42. The method of claim 36, further including bonding the interconnect structure to the interconnect site with thermocompression by applying a force to mechanically deform the interconnect structure at a top surface of the interconnect site and then heating the interconnect structure to a reflow temperature of the interconnect structure.
43. The method of claim 36, wherein a width of the interconnect structure across the interconnect site is less than a length of the interconnect structure along the interconnect site.
44. The method of claim 36, wherein the interconnect structure or interconnect site includes surface asperities.
45. The method of claim 36, wherein the interconnect structure includes a body of bump material and tip extending from the body of bump material.
46. The method of claim 36, wherein the interconnect site has angled sides.
47. The method of claim 36, further including:
forming a via through the interconnect site; and
bonding the interconnect structure to the interconnect site with a portion of the interconnect structure extending into the via.
48. The method of claim 36, further including forming a mold underfill material between the semiconductor die and substrate.
49. The method of claim 36, further including bonding the interconnect structure to the interconnect site devoid of a masking layer around the interconnect site.
50. The method of claim 36, further including bonding the interconnect structure to the interconnect site with a plurality of masking patches disposed over the substrate or semiconductor die.
51. A method of making a semiconductor device, comprising:
providing a semiconductor die including a plurality of composite interconnects comprising a fusible portion and non-fusible portion formed over a surface of the semiconductor die;
providing a substrate including a plurality of conductive traces formed over the substrate; and
bonding the fusible portion of the composite interconnects to the conductive traces.
52. The method of claim 51, further including bonding the composite interconnects to interconnect sites on the conductive traces, wherein the interconnect sites have a width less than 1.2 times a width of the conductive traces away from the interconnect sites.
53. The method of claim 51, further including:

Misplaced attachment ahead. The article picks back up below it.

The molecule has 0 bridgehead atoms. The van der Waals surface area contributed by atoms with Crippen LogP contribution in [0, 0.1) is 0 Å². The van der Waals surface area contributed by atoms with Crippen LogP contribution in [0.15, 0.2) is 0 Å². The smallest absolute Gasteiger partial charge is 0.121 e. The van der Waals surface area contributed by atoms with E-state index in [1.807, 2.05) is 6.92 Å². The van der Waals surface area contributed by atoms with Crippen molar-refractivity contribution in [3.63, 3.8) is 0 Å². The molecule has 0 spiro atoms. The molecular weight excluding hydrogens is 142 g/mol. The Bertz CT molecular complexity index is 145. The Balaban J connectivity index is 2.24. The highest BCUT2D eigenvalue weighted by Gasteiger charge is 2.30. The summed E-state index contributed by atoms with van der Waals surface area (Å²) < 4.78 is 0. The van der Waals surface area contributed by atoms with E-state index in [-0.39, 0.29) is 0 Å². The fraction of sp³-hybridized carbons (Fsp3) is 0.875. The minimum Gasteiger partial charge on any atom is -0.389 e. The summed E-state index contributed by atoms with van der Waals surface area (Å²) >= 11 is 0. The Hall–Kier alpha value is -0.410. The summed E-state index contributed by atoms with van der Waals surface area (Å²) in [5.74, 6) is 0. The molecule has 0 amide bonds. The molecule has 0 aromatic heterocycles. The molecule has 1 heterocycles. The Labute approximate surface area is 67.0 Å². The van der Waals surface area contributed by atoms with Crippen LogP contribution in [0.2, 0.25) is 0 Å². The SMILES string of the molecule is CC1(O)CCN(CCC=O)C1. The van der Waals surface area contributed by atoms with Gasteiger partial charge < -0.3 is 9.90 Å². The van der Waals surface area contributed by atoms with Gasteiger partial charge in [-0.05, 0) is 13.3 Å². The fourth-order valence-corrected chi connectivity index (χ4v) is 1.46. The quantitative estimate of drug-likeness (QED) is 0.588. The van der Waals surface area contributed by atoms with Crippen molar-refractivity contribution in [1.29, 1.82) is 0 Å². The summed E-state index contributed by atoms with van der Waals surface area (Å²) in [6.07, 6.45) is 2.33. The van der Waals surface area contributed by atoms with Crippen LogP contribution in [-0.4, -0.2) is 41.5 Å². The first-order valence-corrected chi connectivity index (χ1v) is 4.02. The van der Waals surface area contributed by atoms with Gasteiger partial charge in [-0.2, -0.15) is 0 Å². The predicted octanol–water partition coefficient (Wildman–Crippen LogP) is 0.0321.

providing the non-fusible portion of the composite interconnects as a conductive pillar; and
providing the fusible portion of the composite interconnects as a bump formed over the conductive pillar.
54. The method of claim 51, further including bonding the fusible portion of the composite interconnects to a top surface and side surface of the conductive traces.
55. The method of claim 51, further including bonding the fusible portion of the composite interconnects to the conductive traces with thermocompression by applying a force to mechanically deform the composite interconnects at a top surface of the conductive traces and then heating the composite interconnects to a reflow temperature of the composite interconnects.
56. The method of claim 51, further including bonding the composite interconnects to the conductive traces such that a width of the composite interconnects across the conductive traces is less than a length of the composite interconnects along the conductive traces.
57. A method of making a semiconductor device, comprising:
providing a semiconductor die including an interconnect structure comprising a fusible portion and non-fusible portion formed over a surface of the semiconductor die;
providing a substrate including a conductive trace formed over the substrate; and
bonding the fusible portion of the interconnect structure to a top surface and side surface of the conductive trace.
58. The method of claim 57, further including bonding the interconnect structure to an interconnect site on the conductive traces, wherein the interconnect site has a width less than 1.2 times a width of the conductive trace away from the interconnect site.
59. The method of claim 57, further including:
providing the non-fusible portion of the interconnect structure as a conductive pillar; and
providing the fusible portion of the interconnect structure as a bump formed over the conductive pillar.
60. The method of claim 57, further including bonding the fusible portion of the interconnect structure to the conductive trace with thermocompression.
61. The method of claim 57, further including bonding the interconnect structure to the conductive trace such that a width of the interconnect structure across the conductive trace is less than a length of the interconnect structure along the conductive trace.
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US10985654 US7368817B2 (en) 2003-11-10 2004-11-10 Bump-on-lead flip chip interconnection
US12062293 US7700407B2 (en) 2003-11-10 2008-04-03 Method of forming a bump-on-lead flip chip interconnection having higher escape routing density
US12472236 US7901983B2 (en) 2004-11-10 2009-05-26 Bump-on-lead flip chip interconnection
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CN 201110046082 CN102487020B (en) 2010-12-03 2011-02-25 The method of forming a semiconductor device and the lead interconnection bump
KR20110024065A KR101807311B1 (en) 2010-12-03 2011-03-17 Semiconductor device and method of forming bump-on-lead interconnection
US14021914 US9064858B2 (en) 2003-11-10 2013-09-09 Semiconductor device and method of forming bump-on-lead interconnection